October 12, 2009

It's pretty clear that any health care "reform" bill will be a sorry compromise between what the New York Times on Sunday so delicately calls "organized interests."

This is important, because as you may have figured out, we're the only non-organized interest. No one is inviting us to the table to have a reasonable discussion (and no, allowing us to leave comments on the White House website is not a "discussion.") That means the proposals that are most likely to cut costs and improve efficiency are least likely to remain, and the ones most likely to remain are the ones that stick it to us.

For now, that seems inevitable. Although Congress does have its inspirational members, the legislative body is still a wholly-owned subsidiary of the banking and insurance industries. We're more likely to see progress in legislative tweaks after the bill is finally passed:

WASHINGTON — As the health care debate moves to the floor of Congress, most of the serious proposals to fulfill President Obama’s original vow to curb costs have fallen victim to organized interests and parochial politics.

Peter R. Orszag, the White House budget director, says containing costs will be a priority as health care legislation advances.

And now the last two initiatives with real bite that are still in contention — a scaled-back “Cadillac tax” on high-cost health plans and a nonpartisan Medicare budget-cutting commission — are under furious assault.

Most economists’ favorite idea for slowing the growth of health care spending was ending the income tax exemption for employer-paid health insurance to make lower-cost plans more attractive. But that would hurt workers with big benefit plans, and a labor-union lobbying blitz helped kill that idea by the Fourth of July.

Lobbying by doctors, hospitals and other health care providers, meanwhile, dimmed the prospects of various proposals to cut into their incomes, including allowing government negotiation of Medicare drug prices and creating a government insurer with the muscle to lower fee payments.

“The lobbyists are winning,” said Representative Jim Cooper, a conservative Tennessee Democrat who teaches health policy.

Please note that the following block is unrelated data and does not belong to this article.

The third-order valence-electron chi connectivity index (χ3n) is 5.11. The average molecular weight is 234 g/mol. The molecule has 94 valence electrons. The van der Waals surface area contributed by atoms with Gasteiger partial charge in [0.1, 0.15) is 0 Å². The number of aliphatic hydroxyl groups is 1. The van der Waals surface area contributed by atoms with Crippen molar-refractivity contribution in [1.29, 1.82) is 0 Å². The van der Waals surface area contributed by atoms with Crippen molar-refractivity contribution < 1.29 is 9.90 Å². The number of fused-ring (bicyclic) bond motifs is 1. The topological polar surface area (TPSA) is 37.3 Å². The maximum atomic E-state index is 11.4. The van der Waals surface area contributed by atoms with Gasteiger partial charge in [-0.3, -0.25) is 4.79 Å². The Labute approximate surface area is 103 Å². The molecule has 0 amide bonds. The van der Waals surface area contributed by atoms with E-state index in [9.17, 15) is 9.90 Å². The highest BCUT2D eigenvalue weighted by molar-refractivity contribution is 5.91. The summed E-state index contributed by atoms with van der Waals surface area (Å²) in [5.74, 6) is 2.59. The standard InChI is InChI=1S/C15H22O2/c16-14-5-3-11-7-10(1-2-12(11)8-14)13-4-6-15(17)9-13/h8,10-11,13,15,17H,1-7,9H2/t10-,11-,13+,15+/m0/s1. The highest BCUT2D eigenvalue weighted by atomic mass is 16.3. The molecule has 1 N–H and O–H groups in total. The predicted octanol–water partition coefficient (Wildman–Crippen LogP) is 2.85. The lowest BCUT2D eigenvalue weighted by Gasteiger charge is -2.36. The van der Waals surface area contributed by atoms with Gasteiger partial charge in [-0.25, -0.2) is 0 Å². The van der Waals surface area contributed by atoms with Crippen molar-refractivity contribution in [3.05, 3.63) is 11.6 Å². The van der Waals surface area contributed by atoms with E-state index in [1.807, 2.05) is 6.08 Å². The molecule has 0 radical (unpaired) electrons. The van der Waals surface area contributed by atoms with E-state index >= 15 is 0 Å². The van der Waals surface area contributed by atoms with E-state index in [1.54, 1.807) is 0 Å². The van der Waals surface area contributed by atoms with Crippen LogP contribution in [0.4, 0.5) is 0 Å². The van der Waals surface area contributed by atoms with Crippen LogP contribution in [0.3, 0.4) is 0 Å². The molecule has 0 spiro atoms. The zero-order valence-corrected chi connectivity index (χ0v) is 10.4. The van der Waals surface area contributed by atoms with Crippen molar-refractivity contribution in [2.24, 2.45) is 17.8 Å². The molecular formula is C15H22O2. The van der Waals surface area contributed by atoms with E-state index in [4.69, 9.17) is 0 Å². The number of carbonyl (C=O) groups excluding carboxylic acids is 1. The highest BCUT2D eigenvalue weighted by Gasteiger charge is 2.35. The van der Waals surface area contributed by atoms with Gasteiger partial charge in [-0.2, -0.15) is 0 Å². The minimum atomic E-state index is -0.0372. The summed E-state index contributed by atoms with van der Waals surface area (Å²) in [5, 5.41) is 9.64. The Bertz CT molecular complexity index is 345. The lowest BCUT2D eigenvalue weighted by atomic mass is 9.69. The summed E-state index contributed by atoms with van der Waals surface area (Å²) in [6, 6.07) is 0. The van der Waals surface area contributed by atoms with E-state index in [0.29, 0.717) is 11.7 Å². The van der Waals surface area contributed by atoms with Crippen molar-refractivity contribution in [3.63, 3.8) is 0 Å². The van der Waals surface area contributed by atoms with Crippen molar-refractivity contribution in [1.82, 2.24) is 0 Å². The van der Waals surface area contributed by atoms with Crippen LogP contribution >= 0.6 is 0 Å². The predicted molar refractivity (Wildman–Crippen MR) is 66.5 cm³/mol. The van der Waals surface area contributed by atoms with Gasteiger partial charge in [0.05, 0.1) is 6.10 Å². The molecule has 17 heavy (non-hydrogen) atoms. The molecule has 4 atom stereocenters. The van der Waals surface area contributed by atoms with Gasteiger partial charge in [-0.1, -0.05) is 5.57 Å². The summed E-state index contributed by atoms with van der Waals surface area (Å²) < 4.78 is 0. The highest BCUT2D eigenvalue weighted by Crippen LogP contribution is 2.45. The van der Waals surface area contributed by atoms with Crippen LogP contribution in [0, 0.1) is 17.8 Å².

Total health care costs in the last 20 years have doubled to about 16 percent of the economy, with no signs of tapering. Along with universal coverage, Mr. Obama has made controlling those costs a central pillar of his health care overhaul, calling the current course “unsustainable.” The effort is a pivotal test of his campaign promise to break the stranglehold of special interests.

In his weekly radio address on Saturday, Mr. Obama applauded the bill set for a vote next week in the Senate Finance Committee. “By attacking waste and fraud within the system,” he said, “it will slow the growth in health care costs, without adding a dime to our deficits.”

In an interview, Peter R. Orszag, the White House budget director and the official most associated with the drive to cut costs, singled out the proposed Medicare commission and the “Cadillac tax” as evidence of progress. “A key priority now,” Mr. Orszag said, “is to make sure cost containment holds up as we move through the legislative process."

Neither element appears in any of the other four health care bills on Capitol Hill, and both face dug-in resistance in the House.

Although the bills contain other measures aimed at medical costs, most of the surviving ones do not antagonize any organized interest. Among them are voluntary efficiency measures like encouraging the coordination of medical records, disseminating information comparing the effectiveness of treatments and various pilot projects.

White House officials argue that in any case it is prudent to start with such tests, and that many could be expanded to more comprehensive programs. But their real impact is hard to gauge, and the nonpartisan Congressional Budget Office assigns them little weight. (The budget office credited the Finance Committee bill with reducing the federal deficit, but how much it will slow the growth of total public and private health spending is another question.)

The tax on gold-plated insurance plans is the last vestige of most economists’ favorite idea, eliminating the tax exemption for employer plans. The finance bill would impose a 40 percent excise tax on insurance plans that cost more than $8,000 a year for an individual or $21,000 for a family.

The bill has aroused the frantic opposition of labor and business lobbyists who appear to have found friends in the Capitol. On Wednesday, 157 House Democrats — a majority of the party — signed a letter to Speaker Nancy Pelosi opposing the tax.

“It has no legs in the House,” said Representative Pete Stark, the California Democrat who is chairman of the health subcommittee of the tax-writing panel.

The proposed Medicare commission, aimed at providers instead of consumers, is becoming a case study in the political difficulty of reducing medical payments.

The commission was intended to side-step the interest-group pressure that often stymies Congress. Modeled after the nonpartisan commission for military base closings, it would present a roster of Medicare cuts that Congress could block only with legislation.

But along the way, the White House and the Senate Finance Committee have cut deals for political support with lobbyists that may circumscribe the cost cuts, potentially including the recommendations of the commission.

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